Plant dry weight was measured before and after the radiation treatments by harvesting an area of 0.38 m2 from each plot, except in the canopy open treatment (+NCO) for which the sample size was 0.19 m2. The concentration of N in leaf blades was also measured from the10 youngest fully expanded leaf samples from each plot. At 50% heading, 9 spikelets were collected from each of 3 panicles and fixed in 50% ethanol. Anthers from the fixed materials were excised under a sterio-type microscope. Pollen was stained with iodine-potassium iodide solution (IKI) to identify engorged pollen grains, and the number of engorged pollen grains per anther counted. As each plot reached physiological maturity, spikelet sterility and yield components were determined.

Results

Crop growth rate and leaf blade N concentration

The higher crop growth rate in deep-water was due at least partly to the extra treatment (+NCO) which had the highest CGR during the booting stage (Table 1). The two cultivars did not show any difference in their CGR as a result of the radiation treatments. The application of N at both PF and PI in both the deep- and shallow-water conditions markedly increased the CGR during microspore development. In the deep-water regime, the CGR was reduced by about 18 g/m2/d by shading, while opening the canopy increased CGR by > 20 g/m2/d when compared with the control (+N). Shading in shallow-water significantly decreased CGR compared with the control.

There was a higher N concentration in the leaf blade of the cv. Doongara than Amaroo at the end of the radiation treatments in both the deep- and shallow-water conditions (Table 1). As expected, the application of N at PF (+N) significantly increased the N concentration in the leaf blade. This increase was 7.6 mg/g and 9.1 mg/g in the deep and shallow-water treatments, respectively. Doubling the N rate (+N+N), increased the N concentration in the leaf blade when compared with the single application (+N), by 5.8 mg/g and 4.7 mg/g, respectively, in the deep- and shallow-water treatments. Although there was no significant effect of radiation, shading tended to increase leaf N concentration, while opening the canopy decreased it when compared with the control (+N) plots. There were negative linear relationships between the number of engorged pollen grains per anther and N concentration in the leaf blade (r = -0.636; p<0.01). From this relationship it was noted that there was about 800 engorged grains per anther when the N concentration in leaf blade was 30 mg/g.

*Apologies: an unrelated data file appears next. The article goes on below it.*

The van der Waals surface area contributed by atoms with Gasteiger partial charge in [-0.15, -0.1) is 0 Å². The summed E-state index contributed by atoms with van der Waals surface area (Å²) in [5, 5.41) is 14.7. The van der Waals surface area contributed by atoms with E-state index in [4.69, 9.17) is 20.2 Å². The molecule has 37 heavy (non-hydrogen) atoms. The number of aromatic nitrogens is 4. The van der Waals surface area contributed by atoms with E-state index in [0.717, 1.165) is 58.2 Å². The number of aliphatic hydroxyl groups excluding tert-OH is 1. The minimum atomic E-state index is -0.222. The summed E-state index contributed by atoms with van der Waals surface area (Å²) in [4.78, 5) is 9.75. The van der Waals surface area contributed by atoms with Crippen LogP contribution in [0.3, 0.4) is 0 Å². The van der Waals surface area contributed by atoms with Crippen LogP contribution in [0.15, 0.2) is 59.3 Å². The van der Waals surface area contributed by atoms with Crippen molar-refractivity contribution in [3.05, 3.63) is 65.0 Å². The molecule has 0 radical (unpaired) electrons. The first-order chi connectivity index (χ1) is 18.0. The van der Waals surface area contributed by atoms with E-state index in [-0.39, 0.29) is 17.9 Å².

Engorged pollen production

While there was no effect of water depth on engorged pollen production, there was a marked difference between the two cultivars with regard to engorged pollen production under in both the deep- and shallow-water treatments (Table 1). On average, there was > 200 engorged pollen grains per anther in cv. Amaroo than Doongara. A single application of N pre-flooding markedly decreased the number of engorged pollen grains per anther (1016 vs 818), while the additional N application at PI (+N+N) resulted in a further reduction in engorged pollen grain number per anther (1016 vs 735), particularly in the deep-water treatment. In deep-water, increased solar radiation (+NCO) increased the number of engorged pollen grains per anther relative to the control (+N), while there was no significant effect of shading on the same character. In contrast, there was significant reduction in the number of engorged pollen grains per anther when radiation levels were reduced through shading, in the shallow-water treatment.

Spikelet sterility

Spikelet sterility was similar between the deep- and shallow-water regimes, although Doongara had lower spikelet sterility than Amaroo for both water depths (Table 1). In deep-water, there was a marked increase in spikelet sterility when N was applied at both PF and PI (+N+N), while a single application of N pre-flooding had no effect. Radiation treatments had no effect on sterility for both cultivars at both water depths. Increased spikelet sterility was associated with greater panicle density (r = 0.378; p<0.01). Application of N significantly increased panicle density. There were, on average, 409, 704 and 753 panicles/m2 in the -N, +N and +N+N treatments, respectively. Panicle density was similar under both water depths (635 vs 609 panicles/m2); radiation treatment also did not significantly affect panicle density. These results were to be expected, as panicle number would have been determined prior to the imposition of the radiation treatments.

Table 1. The main effects of cultivar, nitrogen and radiation treatments during microspore development on crop growth rate (CGR), nitrogen concentration in the leaf blade, engorged pollen number and spikelet sterility, in two water depths (D = deep-water; S = shallow-water).

Treatments

CGR (g/m2/d)

N concentration in leaf blade (mg/g)

Engorged pollen (grains/anther)

Spikelet sterility (%)

 

D

S

D

S

D

S

D

S

Cultivar

               

Amaroo

29.2

21.4

25.2

24.9

1073

1010

20.5

19.8

Doongara

27.8

24.3

27.0

26.4

643

683

9.5

11.3

Mean

29.3

22.8

26.1

25.6

858

846

15.0

15.5

                 

l.s.d. (p = 0.05)

ns

ns

0.9

1.2

52

38

1.5

3.1

Nitrogen and radiation treatment

               

-N

20.0

17.8

18.5

17.4

942

1090

13.0

16.1

+N

29.3

26.4

26.1

26.5

776

861

14.8

14.8

+N+N

37.8

32.1

31.9

31.2

715

755

21.1

16.7

+NSH

10.7

14.3

28.8

27.3

805

679

13.2

14.7

+NCO

51.4

-

25.1

-

1051

-

12.5

-